Dense Dust Storms Hit Again, Trigger Widespread Shutdowns

Dense Dust Storms Hit Again, Trigger Widespread Shutdowns
Dense Dust Storms Hit Again, Trigger Widespread Shutdowns

Dust storms from outside sources shrouded the western and central areas of Iran on Tuesday, pushing air quality indices to dangerously high levels in the majority of cities and causing widespread shutdowns. 
The mass of dust originating from the deserts of Iraq and Syria has hit most Iranian provinces, including Tehran, IRNA reported.
Other affected provinces include Ardebil, Gilan, West and East Azarbaijan, Kurdestan, Kermanshah, Ilam, Hamedan, Markazi, Isfahan, parts of Fars, Bushehr, Hormozgan, Yazd, Lorestan, and Kohgiluyeh and Boyer Ahmad. 
The Air Quality Index in Tehran reached 488, which is labeled as “dangerous”, caused by PM10, particulate matter with a diameter of 10 micrometers or less. 
Schools were shut down in the capital and universities and work places were closed in the afternoon as the particle pollution intensified. Outdoor sport events were also canceled.
Shutdowns were extended for Wednesday.
Particles are predicted to stay in the capital until late Thursday, according to the Iran Meteorological Organization. 
Multiple other cities also closed schools and universities. Work places were either closed or altered their hours. The AQI reached 500 in some western cities and visibility reached 200 meters, down from standard 10,000 meters.   
Among the most affected provinces were Khuzestan and Kermanshah, which had already experienced several lasting sandstorms and dangerous air quality levels over the past months.
Flights from Kermanshah to Tehran was also canceled due to poor air quality on Tuesday. 
Health experts recommend that sensitive groups, including the elderly and children under five, pregnant women and those with heart and respiratory problems in these areas stay at home, and other individuals only leave home for urgent affairs. 
Sadeq Ziaiyan, a senior official with the Iran Meteorological Organization, said the situation would persist in affected areas for at least two days.
“The intense rise of dust in the entire western half of the country will continue until tomorrow night [Wednesday] and only parts of the east of the country are safe from this phenomenon,” he said, hoping that the air quality would improve by Friday.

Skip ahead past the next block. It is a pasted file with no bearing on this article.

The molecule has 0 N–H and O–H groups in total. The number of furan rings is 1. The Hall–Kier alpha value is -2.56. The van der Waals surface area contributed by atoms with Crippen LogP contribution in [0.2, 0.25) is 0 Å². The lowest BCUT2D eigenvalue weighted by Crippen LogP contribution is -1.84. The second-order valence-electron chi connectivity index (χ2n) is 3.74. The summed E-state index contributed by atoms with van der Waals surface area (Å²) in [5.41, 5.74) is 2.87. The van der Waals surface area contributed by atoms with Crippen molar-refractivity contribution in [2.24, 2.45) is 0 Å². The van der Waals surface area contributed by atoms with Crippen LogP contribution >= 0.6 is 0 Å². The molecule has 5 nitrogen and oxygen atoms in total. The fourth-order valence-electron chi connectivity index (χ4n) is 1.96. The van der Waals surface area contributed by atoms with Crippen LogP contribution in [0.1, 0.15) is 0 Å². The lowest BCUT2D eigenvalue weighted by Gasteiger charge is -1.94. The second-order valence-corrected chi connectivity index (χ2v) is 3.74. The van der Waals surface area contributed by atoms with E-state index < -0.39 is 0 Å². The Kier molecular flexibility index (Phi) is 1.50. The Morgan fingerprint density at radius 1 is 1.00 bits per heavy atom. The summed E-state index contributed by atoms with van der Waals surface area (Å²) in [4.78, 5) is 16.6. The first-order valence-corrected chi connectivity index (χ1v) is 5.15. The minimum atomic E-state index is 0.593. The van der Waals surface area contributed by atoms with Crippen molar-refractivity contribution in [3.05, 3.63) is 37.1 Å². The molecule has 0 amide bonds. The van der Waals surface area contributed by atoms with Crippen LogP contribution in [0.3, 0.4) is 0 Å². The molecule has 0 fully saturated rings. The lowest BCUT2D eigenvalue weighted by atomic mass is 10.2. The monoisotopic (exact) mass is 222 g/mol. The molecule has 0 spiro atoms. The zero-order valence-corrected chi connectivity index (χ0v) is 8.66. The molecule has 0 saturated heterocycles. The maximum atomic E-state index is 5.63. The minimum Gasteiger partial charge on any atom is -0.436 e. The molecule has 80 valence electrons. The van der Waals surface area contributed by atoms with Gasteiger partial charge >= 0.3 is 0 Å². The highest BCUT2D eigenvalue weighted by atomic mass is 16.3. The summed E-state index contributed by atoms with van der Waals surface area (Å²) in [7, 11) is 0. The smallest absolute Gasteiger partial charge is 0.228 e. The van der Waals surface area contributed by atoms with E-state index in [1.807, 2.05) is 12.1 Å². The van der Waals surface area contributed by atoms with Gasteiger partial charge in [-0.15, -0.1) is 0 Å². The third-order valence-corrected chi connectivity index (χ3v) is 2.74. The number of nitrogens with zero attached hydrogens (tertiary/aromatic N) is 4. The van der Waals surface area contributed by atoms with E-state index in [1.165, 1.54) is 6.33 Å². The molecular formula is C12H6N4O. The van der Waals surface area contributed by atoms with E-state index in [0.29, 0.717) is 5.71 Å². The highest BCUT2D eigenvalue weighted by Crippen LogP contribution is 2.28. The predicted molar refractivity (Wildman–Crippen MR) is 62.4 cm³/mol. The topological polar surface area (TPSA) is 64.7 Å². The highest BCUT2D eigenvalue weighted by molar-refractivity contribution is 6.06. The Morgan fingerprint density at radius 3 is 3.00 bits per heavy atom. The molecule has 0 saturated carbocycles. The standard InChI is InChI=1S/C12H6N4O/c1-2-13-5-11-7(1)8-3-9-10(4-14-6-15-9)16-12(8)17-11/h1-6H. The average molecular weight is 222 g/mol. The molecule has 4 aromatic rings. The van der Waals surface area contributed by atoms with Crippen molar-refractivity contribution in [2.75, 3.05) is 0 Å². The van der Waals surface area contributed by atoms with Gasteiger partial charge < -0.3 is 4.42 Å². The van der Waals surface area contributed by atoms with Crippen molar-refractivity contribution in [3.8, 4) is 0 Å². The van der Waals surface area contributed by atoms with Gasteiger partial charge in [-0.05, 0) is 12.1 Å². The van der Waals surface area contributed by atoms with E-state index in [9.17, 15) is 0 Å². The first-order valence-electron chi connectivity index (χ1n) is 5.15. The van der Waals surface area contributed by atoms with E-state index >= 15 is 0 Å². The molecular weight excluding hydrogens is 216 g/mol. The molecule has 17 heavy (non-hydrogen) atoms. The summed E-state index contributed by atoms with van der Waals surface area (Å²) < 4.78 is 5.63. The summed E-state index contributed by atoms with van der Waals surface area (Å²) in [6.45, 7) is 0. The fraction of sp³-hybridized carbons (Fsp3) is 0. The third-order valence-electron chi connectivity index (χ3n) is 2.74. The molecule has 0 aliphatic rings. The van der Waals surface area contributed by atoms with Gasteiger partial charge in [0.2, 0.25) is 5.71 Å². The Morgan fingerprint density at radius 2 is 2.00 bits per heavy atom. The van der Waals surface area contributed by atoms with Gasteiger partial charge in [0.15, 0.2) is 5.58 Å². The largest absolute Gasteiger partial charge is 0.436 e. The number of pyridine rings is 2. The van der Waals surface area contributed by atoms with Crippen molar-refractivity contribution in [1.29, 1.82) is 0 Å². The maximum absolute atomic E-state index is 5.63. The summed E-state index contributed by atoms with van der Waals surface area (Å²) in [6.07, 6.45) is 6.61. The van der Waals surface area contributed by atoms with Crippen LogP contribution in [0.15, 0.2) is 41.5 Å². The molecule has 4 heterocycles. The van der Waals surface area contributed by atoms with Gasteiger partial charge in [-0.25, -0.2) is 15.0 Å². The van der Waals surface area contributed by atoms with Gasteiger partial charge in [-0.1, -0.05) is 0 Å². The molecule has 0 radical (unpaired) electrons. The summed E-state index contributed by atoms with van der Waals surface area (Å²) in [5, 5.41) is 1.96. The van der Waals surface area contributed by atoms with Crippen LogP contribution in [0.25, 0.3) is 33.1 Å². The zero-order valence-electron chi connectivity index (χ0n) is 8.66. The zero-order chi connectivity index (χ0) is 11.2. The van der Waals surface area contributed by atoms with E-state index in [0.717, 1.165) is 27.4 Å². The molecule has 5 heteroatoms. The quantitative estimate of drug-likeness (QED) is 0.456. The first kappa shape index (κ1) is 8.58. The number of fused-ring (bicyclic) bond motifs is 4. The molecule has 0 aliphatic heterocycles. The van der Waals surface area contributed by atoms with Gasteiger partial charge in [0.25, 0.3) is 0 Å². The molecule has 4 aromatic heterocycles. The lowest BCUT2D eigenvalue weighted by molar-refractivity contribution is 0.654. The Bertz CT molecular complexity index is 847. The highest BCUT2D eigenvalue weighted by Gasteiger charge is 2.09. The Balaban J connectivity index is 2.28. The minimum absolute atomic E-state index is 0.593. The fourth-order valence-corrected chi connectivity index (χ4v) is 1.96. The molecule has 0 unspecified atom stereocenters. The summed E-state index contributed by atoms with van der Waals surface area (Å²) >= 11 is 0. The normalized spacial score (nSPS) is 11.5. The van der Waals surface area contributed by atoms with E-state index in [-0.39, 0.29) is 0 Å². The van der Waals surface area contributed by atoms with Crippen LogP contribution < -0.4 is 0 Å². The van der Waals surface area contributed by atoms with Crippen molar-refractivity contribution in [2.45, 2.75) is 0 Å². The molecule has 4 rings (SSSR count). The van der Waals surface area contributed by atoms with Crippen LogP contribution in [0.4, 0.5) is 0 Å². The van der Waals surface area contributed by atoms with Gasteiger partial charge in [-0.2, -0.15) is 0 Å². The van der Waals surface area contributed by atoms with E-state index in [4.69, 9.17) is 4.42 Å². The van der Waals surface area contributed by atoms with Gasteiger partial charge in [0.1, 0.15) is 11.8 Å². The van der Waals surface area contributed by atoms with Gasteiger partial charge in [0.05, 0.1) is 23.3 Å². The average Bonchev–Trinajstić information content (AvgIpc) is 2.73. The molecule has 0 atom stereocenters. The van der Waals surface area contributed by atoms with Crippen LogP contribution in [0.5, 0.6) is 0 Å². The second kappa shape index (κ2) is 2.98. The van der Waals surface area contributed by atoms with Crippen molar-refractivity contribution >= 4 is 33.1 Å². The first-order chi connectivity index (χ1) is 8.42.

There is no specific domestic source of dust for the current storm, but given the drought conditions, all abandoned rainfed farms and dried up rangelands and wetlands can be counted as dust origins, according to Ziayian. 
Besides Iran and Iraq, other neighbors, including Kuwait and the United Arab Emirates, have also experienced sandstorms over the course of this week. 



Collective Action

Dust storms have hit Iran several times over the past two months, which is blamed on excessive dam-building in neighboring Turkey. 
Head of Tehran’s Air Quality Control Company, Mohammad Mahdi Mirzaei, had earlier said that Turkey’s dams on Tigris and Euphrates rivers have dwindled water flow rates in Iraq which in turn creates dust storms in Iran. 
“With the rise in desertification in Iraq and Syria, numerous sources of dust have been activated in them,” he had said, adding that they greatly influence western Iran.
Foreign Minister Hossein Amir-Abdollahian has also voiced concern about the construction of dams in Turkey, which Ankara immediately brushed off, claiming that Iran’s stance is unscientific.
No bilateral agreement exists on the issue, but the Iranian government has been pushing for more cooperation in the water-stressed region, according to him.
Foreign Ministry Spokesman Saeed Khatibzadeh said on Tuesday that the ministry has placed cooperation with neighbors on its agenda to promote collective action against dust storms. 
“We have started this path with Iraq and intend to encourage Syria and gradually other regional countries at the next step to engage in such regional collaboration,” he was quoted as saying by ISNA.
It has been suggested to the Iraqi side that it host an Iranian delegation or send a team to Iran to draw a roadmap for bilateral cooperation on environmental issues, such as dust storms, he said. 
At international level, the Foreign Ministry over the past years has prepared and put forward resolutions specifically aimed at countering dust storms and the need for regional cooperation toward this end at various platforms, including the United Nations General Assembly, the UN Environment Program, the Islamic Cooperation Organization and other entities, according to the diplomat. 
“By promoting cooperation among regional countries, there is hope that special arrangements can be made in the medium-term for collective measures against dust storms,” he said. 

Add new comment

Read our comment policy before posting your viewpoints